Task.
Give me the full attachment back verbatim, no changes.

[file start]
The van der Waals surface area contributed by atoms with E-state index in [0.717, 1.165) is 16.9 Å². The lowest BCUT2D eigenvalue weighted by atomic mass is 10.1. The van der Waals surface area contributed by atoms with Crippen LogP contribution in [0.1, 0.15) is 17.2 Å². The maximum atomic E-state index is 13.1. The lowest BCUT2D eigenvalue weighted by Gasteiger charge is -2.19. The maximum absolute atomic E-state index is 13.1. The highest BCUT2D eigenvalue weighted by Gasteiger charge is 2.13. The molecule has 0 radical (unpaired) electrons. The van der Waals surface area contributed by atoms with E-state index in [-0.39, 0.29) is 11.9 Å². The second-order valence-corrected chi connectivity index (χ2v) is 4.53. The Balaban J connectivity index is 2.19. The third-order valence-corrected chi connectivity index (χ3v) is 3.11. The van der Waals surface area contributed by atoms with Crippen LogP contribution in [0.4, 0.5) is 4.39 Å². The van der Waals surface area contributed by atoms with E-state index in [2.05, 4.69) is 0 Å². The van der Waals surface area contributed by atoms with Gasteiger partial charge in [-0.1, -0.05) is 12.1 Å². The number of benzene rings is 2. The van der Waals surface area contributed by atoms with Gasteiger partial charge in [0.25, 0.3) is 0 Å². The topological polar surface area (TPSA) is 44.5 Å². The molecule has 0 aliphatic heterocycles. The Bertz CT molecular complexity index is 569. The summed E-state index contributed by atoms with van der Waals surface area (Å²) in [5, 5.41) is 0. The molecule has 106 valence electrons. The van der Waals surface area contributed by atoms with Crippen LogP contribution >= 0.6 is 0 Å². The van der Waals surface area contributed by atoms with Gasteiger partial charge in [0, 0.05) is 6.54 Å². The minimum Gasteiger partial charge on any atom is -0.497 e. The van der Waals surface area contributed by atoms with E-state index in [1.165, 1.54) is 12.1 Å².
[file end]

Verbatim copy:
The van der Waals surface area contributed by atoms with E-state index in [0.717, 1.165) is 16.9 Å². The lowest BCUT2D eigenvalue weighted by atomic mass is 10.1. The van der Waals surface area contributed by atoms with Crippen LogP contribution in [0.1, 0.15) is 17.2 Å². The maximum atomic E-state index is 13.1. The lowest BCUT2D eigenvalue weighted by Gasteiger charge is -2.19. The maximum absolute atomic E-state index is 13.1. The highest BCUT2D eigenvalue weighted by Gasteiger charge is 2.13. The molecule has 0 radical (unpaired) electrons. The van der Waals surface area contributed by atoms with E-state index in [-0.39, 0.29) is 11.9 Å². The second-order valence-corrected chi connectivity index (χ2v) is 4.53. The Balaban J connectivity index is 2.19. The third-order valence-corrected chi connectivity index (χ3v) is 3.11. The van der Waals surface area contributed by atoms with Crippen LogP contribution in [0.4, 0.5) is 4.39 Å². The van der Waals surface area contributed by atoms with E-state index in [2.05, 4.69) is 0 Å². The van der Waals surface area contributed by atoms with Gasteiger partial charge in [-0.1, -0.05) is 12.1 Å². The number of benzene rings is 2. The van der Waals surface area contributed by atoms with Gasteiger partial charge in [0.25, 0.3) is 0 Å². The topological polar surface area (TPSA) is 44.5 Å². The molecule has 0 aliphatic heterocycles. The Bertz CT molecular complexity index is 569. The summed E-state index contributed by atoms with van der Waals surface area (Å²) in [5, 5.41) is 0. The molecule has 106 valence electrons. The van der Waals surface area contributed by atoms with Crippen LogP contribution >= 0.6 is 0 Å². The van der Waals surface area contributed by atoms with Gasteiger partial charge in [0, 0.05) is 6.54 Å². The minimum Gasteiger partial charge on any atom is -0.497 e. The van der Waals surface area contributed by atoms with E-state index in [1.165, 1.54) is 12.1 Å².